The Eastern kingbird (Tyrannus tryannus) is relatively common in BCR 14. It prefers open areas with scattered trees to perch in for feeding. It is listed as a Species of Greatest Conservation Need in at least one state in BCR14.
This bird frequents open areas with scattered trees or tall shrubs to perch in while hunting for insects or defending its territory. It will use shrubby wetlands associated with but not limited to soils in the IIB Important Forest Soil group such as; Bemis, Binghamville, Brayton, Cabot, Grange, Kinsman, Leicester, Leicester cool, Leicester variant, Lyme, Mashpee, Monarda, Monarda variant, Moosilauke, Naumburg, Pemi, Pillsbury, Pillsbury variant, Raynham, Raynham cool, Raypol, Ridgebury, Roundabout, Scantic, Scitico, Shaker, Squamscott, Stissing, Swanton, Wareham, Walpole.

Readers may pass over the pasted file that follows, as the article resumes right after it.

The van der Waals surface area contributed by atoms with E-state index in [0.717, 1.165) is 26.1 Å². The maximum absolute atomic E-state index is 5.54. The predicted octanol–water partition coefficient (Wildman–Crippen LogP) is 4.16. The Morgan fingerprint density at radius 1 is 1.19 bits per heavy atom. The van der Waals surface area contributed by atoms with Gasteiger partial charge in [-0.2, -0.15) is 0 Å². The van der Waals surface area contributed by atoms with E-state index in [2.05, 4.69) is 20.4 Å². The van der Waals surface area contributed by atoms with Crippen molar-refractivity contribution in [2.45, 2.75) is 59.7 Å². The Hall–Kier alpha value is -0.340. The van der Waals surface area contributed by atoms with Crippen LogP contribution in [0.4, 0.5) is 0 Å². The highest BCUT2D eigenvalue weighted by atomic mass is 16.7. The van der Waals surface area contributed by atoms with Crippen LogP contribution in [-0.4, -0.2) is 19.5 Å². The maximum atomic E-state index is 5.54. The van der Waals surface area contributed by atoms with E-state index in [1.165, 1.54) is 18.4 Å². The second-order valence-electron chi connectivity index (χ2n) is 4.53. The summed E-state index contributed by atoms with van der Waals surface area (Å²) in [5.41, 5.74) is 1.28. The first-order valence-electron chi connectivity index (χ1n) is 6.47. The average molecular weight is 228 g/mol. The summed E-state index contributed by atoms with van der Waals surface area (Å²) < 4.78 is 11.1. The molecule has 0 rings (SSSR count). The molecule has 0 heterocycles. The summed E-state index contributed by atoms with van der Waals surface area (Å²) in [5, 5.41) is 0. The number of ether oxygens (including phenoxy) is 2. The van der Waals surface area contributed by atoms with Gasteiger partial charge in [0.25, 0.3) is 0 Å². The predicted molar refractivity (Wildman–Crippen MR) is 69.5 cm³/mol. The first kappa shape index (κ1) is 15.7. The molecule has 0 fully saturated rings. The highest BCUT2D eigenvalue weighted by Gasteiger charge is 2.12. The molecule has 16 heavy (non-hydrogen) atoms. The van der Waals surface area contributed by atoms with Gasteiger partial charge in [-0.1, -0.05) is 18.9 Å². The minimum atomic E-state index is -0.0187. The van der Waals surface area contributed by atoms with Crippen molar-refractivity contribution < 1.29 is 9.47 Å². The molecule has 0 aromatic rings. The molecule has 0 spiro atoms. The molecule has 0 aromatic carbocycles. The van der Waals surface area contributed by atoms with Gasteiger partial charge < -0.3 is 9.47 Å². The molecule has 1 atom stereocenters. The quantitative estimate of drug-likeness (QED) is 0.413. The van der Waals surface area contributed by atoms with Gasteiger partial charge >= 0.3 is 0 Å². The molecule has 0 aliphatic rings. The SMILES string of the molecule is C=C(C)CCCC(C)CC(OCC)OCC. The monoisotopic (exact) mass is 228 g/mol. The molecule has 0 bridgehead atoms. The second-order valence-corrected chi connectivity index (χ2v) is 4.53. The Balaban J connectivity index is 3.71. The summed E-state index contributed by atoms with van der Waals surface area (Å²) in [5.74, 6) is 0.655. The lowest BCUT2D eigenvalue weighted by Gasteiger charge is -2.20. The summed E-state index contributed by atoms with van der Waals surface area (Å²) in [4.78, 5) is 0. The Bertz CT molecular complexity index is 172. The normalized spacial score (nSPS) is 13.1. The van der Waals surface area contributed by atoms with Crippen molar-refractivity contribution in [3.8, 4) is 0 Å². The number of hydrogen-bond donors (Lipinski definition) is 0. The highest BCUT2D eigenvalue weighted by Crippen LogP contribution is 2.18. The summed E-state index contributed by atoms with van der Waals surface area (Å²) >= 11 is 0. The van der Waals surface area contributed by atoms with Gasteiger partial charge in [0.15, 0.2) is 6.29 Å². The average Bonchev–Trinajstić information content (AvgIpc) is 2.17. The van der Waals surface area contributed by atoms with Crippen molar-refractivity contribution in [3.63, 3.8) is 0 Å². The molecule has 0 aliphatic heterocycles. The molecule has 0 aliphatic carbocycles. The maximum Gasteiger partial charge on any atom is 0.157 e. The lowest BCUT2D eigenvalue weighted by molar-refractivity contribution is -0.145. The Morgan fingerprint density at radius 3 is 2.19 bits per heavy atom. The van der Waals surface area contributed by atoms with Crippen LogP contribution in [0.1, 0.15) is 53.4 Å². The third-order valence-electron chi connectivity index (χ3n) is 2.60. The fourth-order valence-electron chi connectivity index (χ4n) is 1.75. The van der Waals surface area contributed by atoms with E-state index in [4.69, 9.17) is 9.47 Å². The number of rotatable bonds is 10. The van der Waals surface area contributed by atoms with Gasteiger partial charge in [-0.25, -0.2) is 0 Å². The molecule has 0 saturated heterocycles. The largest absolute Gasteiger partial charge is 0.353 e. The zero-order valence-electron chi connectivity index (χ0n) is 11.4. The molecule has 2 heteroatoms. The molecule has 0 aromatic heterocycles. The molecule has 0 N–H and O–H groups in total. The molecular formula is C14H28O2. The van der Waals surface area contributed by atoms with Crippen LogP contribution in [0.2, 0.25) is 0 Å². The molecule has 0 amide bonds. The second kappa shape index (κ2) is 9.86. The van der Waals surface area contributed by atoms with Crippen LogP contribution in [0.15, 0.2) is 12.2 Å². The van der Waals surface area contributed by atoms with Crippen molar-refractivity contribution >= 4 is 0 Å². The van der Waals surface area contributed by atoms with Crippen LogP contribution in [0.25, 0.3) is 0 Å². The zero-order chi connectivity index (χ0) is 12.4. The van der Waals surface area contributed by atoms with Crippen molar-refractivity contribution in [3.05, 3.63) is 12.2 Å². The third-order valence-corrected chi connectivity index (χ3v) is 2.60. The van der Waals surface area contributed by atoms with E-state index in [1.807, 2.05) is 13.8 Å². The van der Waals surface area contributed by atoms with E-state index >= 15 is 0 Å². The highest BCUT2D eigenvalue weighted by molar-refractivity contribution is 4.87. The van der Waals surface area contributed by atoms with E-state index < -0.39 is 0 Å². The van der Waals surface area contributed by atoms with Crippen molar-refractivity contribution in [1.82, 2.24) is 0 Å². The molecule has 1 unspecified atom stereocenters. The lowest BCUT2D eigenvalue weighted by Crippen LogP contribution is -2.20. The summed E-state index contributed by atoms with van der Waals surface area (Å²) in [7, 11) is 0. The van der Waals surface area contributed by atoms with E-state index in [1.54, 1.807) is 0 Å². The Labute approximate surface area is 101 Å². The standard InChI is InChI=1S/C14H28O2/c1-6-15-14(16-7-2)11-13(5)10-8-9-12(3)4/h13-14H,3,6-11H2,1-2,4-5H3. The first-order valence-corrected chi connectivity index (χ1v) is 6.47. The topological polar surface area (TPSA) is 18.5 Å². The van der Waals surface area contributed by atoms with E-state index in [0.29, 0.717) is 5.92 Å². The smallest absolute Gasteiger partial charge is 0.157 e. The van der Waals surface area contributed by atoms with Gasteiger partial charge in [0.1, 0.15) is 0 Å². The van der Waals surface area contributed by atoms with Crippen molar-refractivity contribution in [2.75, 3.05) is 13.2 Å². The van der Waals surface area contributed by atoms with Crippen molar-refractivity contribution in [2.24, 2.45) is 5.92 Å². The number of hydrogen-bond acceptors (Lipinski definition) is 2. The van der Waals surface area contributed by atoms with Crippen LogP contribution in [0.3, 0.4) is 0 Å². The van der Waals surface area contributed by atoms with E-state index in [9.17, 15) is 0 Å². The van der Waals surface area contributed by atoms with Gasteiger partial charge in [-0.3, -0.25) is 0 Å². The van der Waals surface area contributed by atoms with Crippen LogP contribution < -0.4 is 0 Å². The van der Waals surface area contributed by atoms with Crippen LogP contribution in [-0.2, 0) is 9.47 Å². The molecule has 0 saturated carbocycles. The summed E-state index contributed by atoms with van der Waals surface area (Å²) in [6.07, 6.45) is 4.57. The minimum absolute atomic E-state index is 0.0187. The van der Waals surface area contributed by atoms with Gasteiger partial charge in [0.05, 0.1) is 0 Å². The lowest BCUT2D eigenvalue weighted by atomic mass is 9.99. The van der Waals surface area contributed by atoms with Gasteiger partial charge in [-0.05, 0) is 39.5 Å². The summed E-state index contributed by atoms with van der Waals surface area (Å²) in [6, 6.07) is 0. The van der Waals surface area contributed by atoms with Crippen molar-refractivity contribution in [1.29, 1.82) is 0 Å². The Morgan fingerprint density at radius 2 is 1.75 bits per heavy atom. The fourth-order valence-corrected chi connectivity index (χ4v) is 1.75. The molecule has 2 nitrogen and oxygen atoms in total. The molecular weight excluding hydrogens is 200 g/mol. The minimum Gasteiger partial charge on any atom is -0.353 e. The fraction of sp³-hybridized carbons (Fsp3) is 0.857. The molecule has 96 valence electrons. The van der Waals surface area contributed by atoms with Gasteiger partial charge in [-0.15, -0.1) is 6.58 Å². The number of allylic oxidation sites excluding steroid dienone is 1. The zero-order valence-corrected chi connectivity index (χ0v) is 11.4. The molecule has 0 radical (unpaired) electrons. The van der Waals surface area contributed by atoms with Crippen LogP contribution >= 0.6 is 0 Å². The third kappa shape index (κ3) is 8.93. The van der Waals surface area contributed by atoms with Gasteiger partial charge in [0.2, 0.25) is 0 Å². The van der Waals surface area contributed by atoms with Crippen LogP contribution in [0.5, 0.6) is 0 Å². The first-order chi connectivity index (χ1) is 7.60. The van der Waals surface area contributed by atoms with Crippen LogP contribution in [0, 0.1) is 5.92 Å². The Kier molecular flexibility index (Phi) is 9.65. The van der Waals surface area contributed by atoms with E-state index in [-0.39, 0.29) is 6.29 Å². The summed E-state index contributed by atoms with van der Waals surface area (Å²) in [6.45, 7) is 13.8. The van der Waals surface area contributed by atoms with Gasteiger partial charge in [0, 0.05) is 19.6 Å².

Other habitats include old fields, hay fields, hedgerows or other similar situations as long as there are perches available.
Its territory size is 5 acres or less.
Habitat Management Practices
Maintain openings of at least 5 acres with scattered trees or tall shrubs throughout.
The openings can be maintained by a variety of farming practices such as haying or grazing, as long as the perches are retained. Maintenance of these areas can also be accomplished through periodic brush hogging. Brush hog so that a third of the total area in this open condition is treated annually.